One disadvantage of drinking water at meals is that people who do so often think they have a sufficient amount and do not drink between meals. Copious water-drinking is essential for proper elimination. It is a safe rule to take at least six glasses a day, including that taken at meals, and ten glasses are not too much.

How to Cook and Why by Elizabeth Condit and Jessie Long (1914)

Hundred-Year-Old Advice on Why We Should Eat Fish

The introduction to the “Fish” chapter in a hundred-year-old cookbook explains why we should eat fish:


If more fish and less meat were used in the daily meals, it would help to reduce the cost of living. Fish provides the same nutrients as meat at a much smaller cost, and furnishes a food that is not only palatable but easily digested.

Whitefish, haddock, halibut, cod, flounder, smelts, perch, pickerel, sunfish and crappies belong to the white-fleshed family. Salmon, shad, lake trout, butterfish, and herring being to the red-fleshed family.

As the white-fleshed fish is considered more easy of digestion than the red-fleshed, it should be selected for invalids, convalescents or those suffering from weak digestion.

Fish should be eaten while fresh and in season; then it provides a delicate protein food. Stale fish is poisonous, so great care should be used in its selection. Fish contains albumen, and as albumen (which is like the white of egg) coagulates at a low temperature, it should be cooked at a temperature below the boiling point for water.

The Housewife’s Cook Book by Lilla Frich (1917)

I find the last sentence about cooking fish at a temperature below the boiling point of water a bit befuddling.  Have you ever heard that it was important to cook fish at low temperatures? I often put fish in the oven at 400° F. or sear on top of the stove using high temperatures.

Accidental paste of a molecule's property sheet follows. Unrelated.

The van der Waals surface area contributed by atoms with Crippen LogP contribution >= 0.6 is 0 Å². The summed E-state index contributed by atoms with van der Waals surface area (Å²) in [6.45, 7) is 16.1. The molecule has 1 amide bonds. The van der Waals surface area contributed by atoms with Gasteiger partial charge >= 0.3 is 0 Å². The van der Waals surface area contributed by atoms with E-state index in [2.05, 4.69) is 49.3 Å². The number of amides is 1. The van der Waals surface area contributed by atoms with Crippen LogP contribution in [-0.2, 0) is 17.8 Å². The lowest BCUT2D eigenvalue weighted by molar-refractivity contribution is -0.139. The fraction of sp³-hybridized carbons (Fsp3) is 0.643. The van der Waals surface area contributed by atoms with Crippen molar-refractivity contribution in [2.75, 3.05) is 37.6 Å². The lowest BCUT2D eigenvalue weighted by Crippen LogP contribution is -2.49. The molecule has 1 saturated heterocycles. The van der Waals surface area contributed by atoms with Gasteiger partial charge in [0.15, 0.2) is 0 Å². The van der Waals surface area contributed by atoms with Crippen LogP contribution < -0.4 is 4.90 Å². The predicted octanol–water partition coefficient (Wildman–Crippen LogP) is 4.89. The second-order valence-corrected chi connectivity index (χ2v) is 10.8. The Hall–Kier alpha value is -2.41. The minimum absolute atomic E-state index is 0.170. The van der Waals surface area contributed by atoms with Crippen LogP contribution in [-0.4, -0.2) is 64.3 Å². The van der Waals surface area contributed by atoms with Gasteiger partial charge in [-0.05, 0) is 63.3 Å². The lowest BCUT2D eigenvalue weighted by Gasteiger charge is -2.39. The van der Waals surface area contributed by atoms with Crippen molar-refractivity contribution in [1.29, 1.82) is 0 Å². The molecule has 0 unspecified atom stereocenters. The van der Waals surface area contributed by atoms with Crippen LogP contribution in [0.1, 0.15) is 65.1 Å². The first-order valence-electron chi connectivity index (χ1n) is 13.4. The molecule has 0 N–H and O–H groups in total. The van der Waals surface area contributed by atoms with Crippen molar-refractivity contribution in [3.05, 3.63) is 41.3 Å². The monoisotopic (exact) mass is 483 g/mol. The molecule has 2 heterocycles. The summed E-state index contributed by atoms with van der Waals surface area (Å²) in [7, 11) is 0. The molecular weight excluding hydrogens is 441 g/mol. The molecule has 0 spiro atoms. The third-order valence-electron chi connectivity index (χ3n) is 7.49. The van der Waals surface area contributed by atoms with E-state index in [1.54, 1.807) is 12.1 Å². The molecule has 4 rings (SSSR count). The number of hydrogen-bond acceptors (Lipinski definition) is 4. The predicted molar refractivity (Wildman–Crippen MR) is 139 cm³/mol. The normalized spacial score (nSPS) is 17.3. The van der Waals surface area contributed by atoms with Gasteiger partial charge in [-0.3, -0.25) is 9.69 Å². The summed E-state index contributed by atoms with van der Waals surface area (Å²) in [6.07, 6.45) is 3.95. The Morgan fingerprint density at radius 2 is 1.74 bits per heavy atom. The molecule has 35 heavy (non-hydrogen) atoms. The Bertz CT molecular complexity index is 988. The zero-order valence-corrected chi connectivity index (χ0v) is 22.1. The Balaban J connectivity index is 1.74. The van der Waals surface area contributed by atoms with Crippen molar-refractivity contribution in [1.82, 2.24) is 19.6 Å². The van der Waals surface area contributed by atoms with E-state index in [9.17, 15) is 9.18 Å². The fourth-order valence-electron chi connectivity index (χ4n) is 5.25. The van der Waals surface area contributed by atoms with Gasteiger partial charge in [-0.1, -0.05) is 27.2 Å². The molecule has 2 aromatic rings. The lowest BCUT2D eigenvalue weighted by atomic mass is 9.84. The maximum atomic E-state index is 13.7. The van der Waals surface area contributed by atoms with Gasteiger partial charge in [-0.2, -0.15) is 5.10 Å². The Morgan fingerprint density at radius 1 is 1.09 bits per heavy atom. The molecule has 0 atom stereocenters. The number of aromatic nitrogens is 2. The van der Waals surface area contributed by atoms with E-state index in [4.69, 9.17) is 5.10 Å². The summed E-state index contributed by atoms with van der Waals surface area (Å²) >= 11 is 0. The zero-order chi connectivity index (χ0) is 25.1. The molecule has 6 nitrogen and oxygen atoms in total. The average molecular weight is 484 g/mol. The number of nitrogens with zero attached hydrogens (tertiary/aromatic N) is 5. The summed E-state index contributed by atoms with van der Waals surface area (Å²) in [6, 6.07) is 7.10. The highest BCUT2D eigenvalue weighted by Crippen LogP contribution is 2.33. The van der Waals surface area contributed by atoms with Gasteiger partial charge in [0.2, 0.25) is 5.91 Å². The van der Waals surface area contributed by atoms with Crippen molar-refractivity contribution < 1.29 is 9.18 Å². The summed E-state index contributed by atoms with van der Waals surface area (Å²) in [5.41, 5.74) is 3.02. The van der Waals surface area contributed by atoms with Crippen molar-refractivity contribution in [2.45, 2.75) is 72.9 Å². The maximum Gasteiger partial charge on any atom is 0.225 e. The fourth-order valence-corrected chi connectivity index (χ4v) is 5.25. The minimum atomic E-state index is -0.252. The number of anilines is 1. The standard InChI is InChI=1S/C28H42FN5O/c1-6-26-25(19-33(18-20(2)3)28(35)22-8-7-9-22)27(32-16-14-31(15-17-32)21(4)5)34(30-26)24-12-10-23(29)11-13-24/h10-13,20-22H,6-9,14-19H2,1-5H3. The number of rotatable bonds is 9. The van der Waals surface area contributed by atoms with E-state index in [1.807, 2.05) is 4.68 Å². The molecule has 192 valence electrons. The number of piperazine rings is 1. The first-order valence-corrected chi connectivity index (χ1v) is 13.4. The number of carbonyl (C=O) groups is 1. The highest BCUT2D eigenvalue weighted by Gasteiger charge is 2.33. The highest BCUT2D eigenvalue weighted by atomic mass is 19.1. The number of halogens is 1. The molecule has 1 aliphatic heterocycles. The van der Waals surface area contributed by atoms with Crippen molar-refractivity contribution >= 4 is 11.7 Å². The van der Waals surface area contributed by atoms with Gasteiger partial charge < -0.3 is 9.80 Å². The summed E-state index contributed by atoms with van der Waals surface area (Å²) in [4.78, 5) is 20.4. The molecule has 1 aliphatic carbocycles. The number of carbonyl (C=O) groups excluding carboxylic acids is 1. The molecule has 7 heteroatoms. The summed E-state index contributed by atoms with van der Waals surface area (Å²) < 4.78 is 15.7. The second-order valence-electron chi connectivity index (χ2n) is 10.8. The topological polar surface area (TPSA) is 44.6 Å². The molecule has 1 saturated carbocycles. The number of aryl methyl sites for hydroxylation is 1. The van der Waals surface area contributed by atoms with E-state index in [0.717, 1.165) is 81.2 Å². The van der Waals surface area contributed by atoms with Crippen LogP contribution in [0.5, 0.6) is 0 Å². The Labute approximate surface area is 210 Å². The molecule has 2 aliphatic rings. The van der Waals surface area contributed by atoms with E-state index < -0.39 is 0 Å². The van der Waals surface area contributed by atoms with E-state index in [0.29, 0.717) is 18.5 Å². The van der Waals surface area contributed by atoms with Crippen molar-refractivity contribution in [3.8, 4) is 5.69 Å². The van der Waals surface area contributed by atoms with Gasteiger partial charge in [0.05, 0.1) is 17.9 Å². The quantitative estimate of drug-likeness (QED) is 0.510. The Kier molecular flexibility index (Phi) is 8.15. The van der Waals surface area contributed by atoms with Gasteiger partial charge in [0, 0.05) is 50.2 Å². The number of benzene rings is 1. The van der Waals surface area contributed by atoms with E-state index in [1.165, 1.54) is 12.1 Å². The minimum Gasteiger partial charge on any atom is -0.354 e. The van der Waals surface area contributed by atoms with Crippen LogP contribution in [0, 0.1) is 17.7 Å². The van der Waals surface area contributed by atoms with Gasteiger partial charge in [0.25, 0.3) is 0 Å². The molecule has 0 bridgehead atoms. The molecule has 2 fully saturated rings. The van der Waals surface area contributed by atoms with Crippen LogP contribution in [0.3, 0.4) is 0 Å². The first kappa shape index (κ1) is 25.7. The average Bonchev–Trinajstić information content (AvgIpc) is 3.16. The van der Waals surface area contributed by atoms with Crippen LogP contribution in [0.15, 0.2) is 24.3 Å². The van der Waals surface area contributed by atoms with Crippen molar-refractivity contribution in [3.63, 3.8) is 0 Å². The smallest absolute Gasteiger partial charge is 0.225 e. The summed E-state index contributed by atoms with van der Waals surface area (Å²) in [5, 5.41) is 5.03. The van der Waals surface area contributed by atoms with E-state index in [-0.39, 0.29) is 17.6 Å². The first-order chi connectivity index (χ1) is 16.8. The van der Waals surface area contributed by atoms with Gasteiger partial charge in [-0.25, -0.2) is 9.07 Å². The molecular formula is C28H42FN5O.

1917 Picture of a Tea Wagon

Source: Good Housekeeping (August, 1917)

I get ideas for posts from many sources.  The inspiration for today’s post was a comment by a reader, Mona Gustafson Affinitolast week.  She is writing a book set in the early 1900’s about her father called My Father’s House. She asked:

Have you run across tea wagons?  My sister  remembers fondly visiting the neighbor lady who served lovely little sandwiches and cookies, beautifully laid out on a tea wagon. My mother requested one for years, but, sadly, never got it. I’m trying to understand why as I work on “My Father’s House.”

This week I was flipping through 1917 issues of Good Housekeeping, and low and behold, there was a photo of a tea wagon illustrating an article on “Outdoor Meals.”

The caption of the photo contained the only mention of the tea wagon, but Mona, I hope it helps.

Hundred-Year-Old “Peasant” Tablescape

Source: American Cookery (November, 1916)
Source: American Cookery (November, 1916)

A century ago luncheons with friends often had beautiful tablescapes designed by the hostess. There  are many lovely tablescape ideas and examples in hundred-year-old magazines. Here’s a suggestion for how to create a Peasant Table:

The “Peasant Table” is always in favor for luncheons, especially informal affairs. The one pictured has a long runner of white linen decorated with a crochet insertion and finished with a crochet edge. A grass receptacle in the center contains a flower holder in which tall spikes of zinnias appear to be growing in a natural clump. Four plain brass candlesticks frame the floral centerpiece. A brass bowl at each end flanks the candlestick, and it contains a floating pool of zinnia leaves and blossoms. Individual blue and white flower holders to match the blue and white dishes, contain zinnias also. Crochet doilies are used at the plates instead of linen, to relieve the plainness of the runner.

American Cookery (November, 1916)